We found that a majority of macrophage-tropic HIV Envs are sensitive to b12 neutralization. A recent study demonstrated that early transmitted HIV variants replicate in T-cells but have relatively low capacity to replication in MDM . HIV viruses isolated from late-stage AIDS patients have enhanced macrophage tropism together with increased neutralization sensitivity to b12 compared to viruses isolated from asymptomatic HIV-infected individuals . Anti-CD4 binding site antibodies are generated after HIV infection, and can be detected in most HIV-infected individuals [31–33]. Broader and more potent neutralizing antibody responses are often due to the presence of neutralizing antibodies targeting the CD4 binding site [31–33]. However, only rare individuals develop broadly neutralizing anti-CD4 binding site antibodies, so b12-like antibodies are uncommon in HIV-infected patients. The neutralizing activity of sera from long-term nonprogressors is partially attributable to the presence of antibodies that target the CD4 binding site [32, 34], suggesting these antibodies may play a role in controlling viral replication in vivo. Neutralizing antibody responses that target the b12 binding site may exert negative selection pressure against macrophage-tropic HIV variants until the later stages of HIV disease. The brain may be a site for emergence and persistence of neutralization-sensitive macrophage-tropic HIV variants, particularly in the setting of a weak humoral immune response [35, 36].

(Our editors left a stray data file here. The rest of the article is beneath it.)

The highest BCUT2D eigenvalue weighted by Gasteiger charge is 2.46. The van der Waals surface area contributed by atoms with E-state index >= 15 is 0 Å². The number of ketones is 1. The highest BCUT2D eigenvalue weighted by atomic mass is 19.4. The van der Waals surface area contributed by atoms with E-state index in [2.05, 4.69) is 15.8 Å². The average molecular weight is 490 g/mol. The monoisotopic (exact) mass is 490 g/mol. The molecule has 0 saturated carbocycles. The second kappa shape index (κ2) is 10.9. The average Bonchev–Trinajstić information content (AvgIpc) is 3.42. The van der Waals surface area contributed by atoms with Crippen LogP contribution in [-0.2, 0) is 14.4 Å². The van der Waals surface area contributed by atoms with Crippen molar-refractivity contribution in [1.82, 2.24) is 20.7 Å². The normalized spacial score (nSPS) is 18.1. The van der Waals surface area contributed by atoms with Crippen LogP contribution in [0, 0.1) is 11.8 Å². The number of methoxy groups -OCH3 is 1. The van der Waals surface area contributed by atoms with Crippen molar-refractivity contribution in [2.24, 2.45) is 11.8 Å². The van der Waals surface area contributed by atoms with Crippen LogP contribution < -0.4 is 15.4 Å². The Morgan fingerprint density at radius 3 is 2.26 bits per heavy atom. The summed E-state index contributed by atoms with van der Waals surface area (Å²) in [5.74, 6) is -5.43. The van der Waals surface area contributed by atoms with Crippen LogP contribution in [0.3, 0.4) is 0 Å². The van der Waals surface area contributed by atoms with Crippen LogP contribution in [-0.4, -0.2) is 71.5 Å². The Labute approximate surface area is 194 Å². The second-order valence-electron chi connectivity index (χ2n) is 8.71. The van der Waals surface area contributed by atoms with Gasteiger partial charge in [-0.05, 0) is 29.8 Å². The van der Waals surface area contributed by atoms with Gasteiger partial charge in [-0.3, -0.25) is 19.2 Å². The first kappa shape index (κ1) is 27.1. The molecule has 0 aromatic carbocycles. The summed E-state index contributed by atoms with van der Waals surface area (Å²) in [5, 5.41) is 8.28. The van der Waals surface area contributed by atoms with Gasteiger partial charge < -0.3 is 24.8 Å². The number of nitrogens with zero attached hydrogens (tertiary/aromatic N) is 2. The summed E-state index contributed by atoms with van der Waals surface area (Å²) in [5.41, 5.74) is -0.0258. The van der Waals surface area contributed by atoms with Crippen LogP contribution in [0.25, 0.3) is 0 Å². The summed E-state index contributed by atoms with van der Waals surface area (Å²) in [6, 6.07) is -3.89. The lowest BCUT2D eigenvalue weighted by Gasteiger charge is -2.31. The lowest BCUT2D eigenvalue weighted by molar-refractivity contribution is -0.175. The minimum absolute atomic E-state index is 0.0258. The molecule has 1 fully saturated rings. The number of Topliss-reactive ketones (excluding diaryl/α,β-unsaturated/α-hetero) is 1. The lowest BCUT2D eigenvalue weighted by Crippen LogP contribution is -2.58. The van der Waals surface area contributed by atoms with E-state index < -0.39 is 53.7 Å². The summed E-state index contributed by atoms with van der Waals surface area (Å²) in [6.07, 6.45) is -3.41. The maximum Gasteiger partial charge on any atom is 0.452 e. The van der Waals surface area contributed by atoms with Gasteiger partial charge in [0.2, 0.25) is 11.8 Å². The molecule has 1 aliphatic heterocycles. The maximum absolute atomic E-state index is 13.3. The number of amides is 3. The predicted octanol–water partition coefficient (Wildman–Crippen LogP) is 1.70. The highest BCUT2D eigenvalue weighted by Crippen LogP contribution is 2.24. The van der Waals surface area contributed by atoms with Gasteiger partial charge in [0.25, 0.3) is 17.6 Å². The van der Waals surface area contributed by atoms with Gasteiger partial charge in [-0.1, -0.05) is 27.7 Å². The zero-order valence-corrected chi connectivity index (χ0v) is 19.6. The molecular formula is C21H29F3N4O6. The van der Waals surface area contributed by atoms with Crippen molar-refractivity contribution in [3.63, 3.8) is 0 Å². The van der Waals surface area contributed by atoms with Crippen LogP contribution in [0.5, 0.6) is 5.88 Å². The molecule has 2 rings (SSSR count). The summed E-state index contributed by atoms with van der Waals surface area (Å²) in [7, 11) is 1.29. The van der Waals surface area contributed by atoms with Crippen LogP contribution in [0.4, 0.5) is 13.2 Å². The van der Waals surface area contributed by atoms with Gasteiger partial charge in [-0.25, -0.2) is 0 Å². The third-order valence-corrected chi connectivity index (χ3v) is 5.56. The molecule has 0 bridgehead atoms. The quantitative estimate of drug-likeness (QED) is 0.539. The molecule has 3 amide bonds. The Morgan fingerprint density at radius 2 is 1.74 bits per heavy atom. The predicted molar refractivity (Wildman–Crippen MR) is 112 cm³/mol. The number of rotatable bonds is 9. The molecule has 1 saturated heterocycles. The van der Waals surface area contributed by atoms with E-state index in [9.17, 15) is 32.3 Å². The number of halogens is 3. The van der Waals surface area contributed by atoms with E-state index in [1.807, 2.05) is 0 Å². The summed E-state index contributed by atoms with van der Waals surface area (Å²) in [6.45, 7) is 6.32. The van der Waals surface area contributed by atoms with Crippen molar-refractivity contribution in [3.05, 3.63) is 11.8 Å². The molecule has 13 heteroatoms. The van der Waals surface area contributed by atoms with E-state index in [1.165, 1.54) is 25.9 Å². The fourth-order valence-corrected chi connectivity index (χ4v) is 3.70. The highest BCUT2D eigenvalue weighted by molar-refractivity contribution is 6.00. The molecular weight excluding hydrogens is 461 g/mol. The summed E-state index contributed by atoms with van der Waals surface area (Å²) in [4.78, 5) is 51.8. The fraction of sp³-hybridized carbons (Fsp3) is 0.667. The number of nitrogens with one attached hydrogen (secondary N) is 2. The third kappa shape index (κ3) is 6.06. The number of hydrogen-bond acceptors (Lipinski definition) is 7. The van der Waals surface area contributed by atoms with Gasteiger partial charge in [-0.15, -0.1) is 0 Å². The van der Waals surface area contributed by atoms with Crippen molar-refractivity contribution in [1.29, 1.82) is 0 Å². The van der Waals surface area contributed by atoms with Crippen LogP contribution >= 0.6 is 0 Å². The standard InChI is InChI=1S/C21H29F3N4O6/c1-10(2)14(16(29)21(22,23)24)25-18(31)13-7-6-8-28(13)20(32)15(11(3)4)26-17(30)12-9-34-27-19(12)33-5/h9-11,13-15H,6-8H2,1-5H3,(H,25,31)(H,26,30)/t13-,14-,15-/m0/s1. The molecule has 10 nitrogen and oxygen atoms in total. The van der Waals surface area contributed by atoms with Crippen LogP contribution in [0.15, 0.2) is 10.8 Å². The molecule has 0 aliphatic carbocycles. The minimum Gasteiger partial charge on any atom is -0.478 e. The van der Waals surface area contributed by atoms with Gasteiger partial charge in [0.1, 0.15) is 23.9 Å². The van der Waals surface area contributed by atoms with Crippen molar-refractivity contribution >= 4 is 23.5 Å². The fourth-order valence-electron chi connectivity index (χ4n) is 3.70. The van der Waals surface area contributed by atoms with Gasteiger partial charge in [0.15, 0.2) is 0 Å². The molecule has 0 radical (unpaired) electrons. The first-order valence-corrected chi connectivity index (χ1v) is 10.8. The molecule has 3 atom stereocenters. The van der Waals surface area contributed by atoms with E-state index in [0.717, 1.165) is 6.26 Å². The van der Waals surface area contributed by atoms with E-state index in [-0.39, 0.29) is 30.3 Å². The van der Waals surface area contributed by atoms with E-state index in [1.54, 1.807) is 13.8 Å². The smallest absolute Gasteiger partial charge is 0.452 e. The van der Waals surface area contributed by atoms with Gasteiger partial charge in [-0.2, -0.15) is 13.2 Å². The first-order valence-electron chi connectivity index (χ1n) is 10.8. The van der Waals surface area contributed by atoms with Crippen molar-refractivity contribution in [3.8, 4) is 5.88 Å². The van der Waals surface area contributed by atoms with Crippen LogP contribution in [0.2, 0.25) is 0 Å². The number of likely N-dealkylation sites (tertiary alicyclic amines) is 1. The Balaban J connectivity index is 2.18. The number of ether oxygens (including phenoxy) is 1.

In conclusion, macrophage-tropic HIV strains play a role in the establishing long-lived cellular reservoirs in macrophage-rich tissues that include brain, lung, gut, and bone marrow [1–3]. Furthermore, macrophages are the principal source of virus after CD4+ T cells are depleted . In this study, we demonstrate an association between HIV macrophage tropism and neutralization sensitivity to the CD4 binding site mAb b12. In contrast, there was no association with neutralization sensitivity to the non-neutralizing CD4 binding site mAb b6 or sCD4. These findings suggest overlap between specific gp120 determinants that increase exposure of the b12 epitope and those conferring macrophage tropism. Future studies will be important to better understand immune selection pressures that drive HIV evolution towards variants with enhanced macrophage tropism, and the role of neutralizing antibodies that target the CD4 binding site in these processes.
We thank Dennis Burton (Scripps) for providing the b12 and b6 antibodies. This work was supported by NIH grant MH83588. Core facilities were supported by Harvard University Center for AIDS Research and DFCI/Harvard Cancer Center grants.